Error Breakpoint Types and Options

As the tabs in the Stop if Errors/Warnings for All Files dialog box suggest, there are four basic types of error breakpoints you can set:

  • Errors

    When an error occurs, execution stops, unless the error is in a try...catch block. MATLAB enters debug mode and opens the file to the line in the try portion of the block that produced the error. You cannot resume execution.

  • Try/Catch Errors

    When an error occurs in a try...catch block, execution pauses. MATLAB enters debug mode and opens the file to the line that produced the error. You can resume execution or use debugging features.

  • Warnings

    When a warning occurs, MATLAB pauses, enters debug mode, and opens the file, paused at the line that produced the warning. You can resume execution or use debugging features.

  • NaN or Inf

    When an operator, function call, or scalar assignment produces a NaN (not-a-number) or Inf (infinite) value, MATLAB pauses, enters debug mode, and opens the file. MATLAB pauses immediately after the line that encountered the value. You can resume execution or use debugging features.

Select options for these error breakpoints:

  • Click Never stop... on a tab to clear that type of breakpoint.

  • Click Always stop... on a tab to set that type of breakpoint.

  • Select Use message identifiers... on a tab to limit each type of error breakpoint (except NaN or Inf). Execution stops only for the error you specify by the corresponding message identifier.

    This option is not available for the NaN or Inf type of error breakpoint. You can add multiple message identifiers, and edit or remove them.

Examples of Setting Warning and Error Breakpoints

Pausing Executing for Warnings.  To pause execution when MATLAB produces a warning:

  1. Click the Warnings tab.

  2. Click Always stop if warning, and then click OK.

Now, when you run a file and MATLAB produces a warning, execution pauses and MATLAB enters debug mode. The file opens in the Editor at the line that produced the warning.

Set Breakpoints for a Specific Error.  To stop execution for a specific error add a message identifier:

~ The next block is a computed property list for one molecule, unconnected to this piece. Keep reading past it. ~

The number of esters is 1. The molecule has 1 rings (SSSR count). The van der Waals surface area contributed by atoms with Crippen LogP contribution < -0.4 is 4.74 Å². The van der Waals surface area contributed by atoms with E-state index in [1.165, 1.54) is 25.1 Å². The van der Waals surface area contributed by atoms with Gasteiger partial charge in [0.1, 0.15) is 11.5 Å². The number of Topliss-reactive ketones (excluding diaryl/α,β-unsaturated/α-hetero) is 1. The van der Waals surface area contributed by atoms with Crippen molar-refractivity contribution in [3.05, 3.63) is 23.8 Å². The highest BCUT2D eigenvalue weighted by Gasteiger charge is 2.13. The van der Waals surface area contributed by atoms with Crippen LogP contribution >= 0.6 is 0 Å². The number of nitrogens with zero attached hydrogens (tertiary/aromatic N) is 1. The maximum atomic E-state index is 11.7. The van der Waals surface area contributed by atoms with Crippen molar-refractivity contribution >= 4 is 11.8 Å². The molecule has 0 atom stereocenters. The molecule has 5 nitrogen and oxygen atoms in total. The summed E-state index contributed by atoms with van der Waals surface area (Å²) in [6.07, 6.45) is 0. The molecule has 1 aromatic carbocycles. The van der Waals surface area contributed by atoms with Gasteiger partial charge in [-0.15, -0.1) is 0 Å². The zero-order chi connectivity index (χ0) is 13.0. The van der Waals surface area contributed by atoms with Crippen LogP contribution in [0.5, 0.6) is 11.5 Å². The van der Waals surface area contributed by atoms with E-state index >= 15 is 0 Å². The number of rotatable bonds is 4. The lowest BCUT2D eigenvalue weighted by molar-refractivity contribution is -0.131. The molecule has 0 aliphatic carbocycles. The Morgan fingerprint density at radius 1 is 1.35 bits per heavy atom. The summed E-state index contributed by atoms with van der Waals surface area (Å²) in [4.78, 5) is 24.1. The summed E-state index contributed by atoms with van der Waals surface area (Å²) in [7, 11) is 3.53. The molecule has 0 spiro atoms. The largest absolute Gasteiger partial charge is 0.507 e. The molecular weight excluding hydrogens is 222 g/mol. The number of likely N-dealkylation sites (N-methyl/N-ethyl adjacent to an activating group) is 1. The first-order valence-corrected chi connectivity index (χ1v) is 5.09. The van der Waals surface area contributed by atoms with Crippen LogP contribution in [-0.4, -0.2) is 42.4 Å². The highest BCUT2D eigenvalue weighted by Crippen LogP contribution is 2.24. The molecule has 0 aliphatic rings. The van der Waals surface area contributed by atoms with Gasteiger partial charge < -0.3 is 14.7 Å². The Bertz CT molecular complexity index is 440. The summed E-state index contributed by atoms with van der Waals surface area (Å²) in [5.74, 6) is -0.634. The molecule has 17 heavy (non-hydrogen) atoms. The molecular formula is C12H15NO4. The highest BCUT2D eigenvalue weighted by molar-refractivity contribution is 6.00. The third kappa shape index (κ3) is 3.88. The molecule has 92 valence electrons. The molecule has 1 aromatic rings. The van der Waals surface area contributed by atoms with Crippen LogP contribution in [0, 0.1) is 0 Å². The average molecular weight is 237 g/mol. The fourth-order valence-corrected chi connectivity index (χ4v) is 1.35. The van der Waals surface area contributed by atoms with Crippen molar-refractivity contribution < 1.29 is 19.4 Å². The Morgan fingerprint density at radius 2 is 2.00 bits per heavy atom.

1. Click the Errors, Try/Catch Errors, or Warnings tab.

  2. Click Use Message Identifiers.

  3. Click Add.

  4. In the resulting Add Message Identifier dialog box, type the message identifier of the error for which you want to stop. The identifier is of the form component:message (for example, MATLAB:narginchk:notEnoughInputs). Then click OK.

    The message identifier you specified appears in the Stop if Errors/Warnings for All Files dialog box.

  5. Click OK.

Obtain Error Message Identifiers.  To obtain an error message identifier generated by a MATLAB function, run the function to produce the error, and then call MExeption.last. For example:


The Command Window displays the MException object, including the error message identifier in the identifier field. For this example, it displays:

ans = 


    identifier: 'MATLAB:narginchk:notEnoughInputs'
       message: 'Not enough input arguments.'
         cause: {}
         stack: [1x1 struct]


Obtain Warning Message Identifiers.  To obtain a warning message identifier generated by a MATLAB function, run the function to produce the warning. Then, run:

[m,id] = lastwarn
MATLAB returns the last warning identifier to id. An example of a warning message identifier is MATLAB:concatenation:integerInteraction.

Function Alternative for Manipulating Error Breakpoints

The function equivalent for each option in the Stop if Errors/Warnings for All Files dialog box, appears to the right of each option. For example, the function equivalent for Always stop if error is dbstop if error. Use these functions in the Command Window as listed in the following table.

ToUse This Function
Set error breakpoints.dbstop
Clear error breakpoints.dbclear
View a list of currently set breakpoints, including the condition and message identifier for each error breakpoint.dbstatus